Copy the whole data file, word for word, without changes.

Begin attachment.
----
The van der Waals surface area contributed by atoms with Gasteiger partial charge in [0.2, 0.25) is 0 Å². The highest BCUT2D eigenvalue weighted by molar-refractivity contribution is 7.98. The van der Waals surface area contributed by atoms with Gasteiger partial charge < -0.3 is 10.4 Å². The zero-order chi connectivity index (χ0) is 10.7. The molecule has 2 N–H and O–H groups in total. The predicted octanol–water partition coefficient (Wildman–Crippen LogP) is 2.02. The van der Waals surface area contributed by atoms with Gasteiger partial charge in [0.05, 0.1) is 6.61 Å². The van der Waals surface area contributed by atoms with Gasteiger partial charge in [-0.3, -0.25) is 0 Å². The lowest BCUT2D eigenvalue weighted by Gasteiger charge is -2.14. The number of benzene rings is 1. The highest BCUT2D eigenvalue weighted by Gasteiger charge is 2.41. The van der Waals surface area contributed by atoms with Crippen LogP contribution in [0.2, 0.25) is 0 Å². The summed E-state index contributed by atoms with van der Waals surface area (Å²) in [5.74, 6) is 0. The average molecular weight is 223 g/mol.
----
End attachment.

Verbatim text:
The van der Waals surface area contributed by atoms with Gasteiger partial charge in [0.2, 0.25) is 0 Å². The highest BCUT2D eigenvalue weighted by molar-refractivity contribution is 7.98. The van der Waals surface area contributed by atoms with Gasteiger partial charge < -0.3 is 10.4 Å². The zero-order chi connectivity index (χ0) is 10.7. The molecule has 2 N–H and O–H groups in total. The predicted octanol–water partition coefficient (Wildman–Crippen LogP) is 2.02. The van der Waals surface area contributed by atoms with Gasteiger partial charge in [0.05, 0.1) is 6.61 Å². The van der Waals surface area contributed by atoms with Gasteiger partial charge in [-0.3, -0.25) is 0 Å². The lowest BCUT2D eigenvalue weighted by Gasteiger charge is -2.14. The number of benzene rings is 1. The highest BCUT2D eigenvalue weighted by Gasteiger charge is 2.41. The van der Waals surface area contributed by atoms with Crippen LogP contribution in [0.2, 0.25) is 0 Å². The summed E-state index contributed by atoms with van der Waals surface area (Å²) in [5.74, 6) is 0. The average molecular weight is 223 g/mol.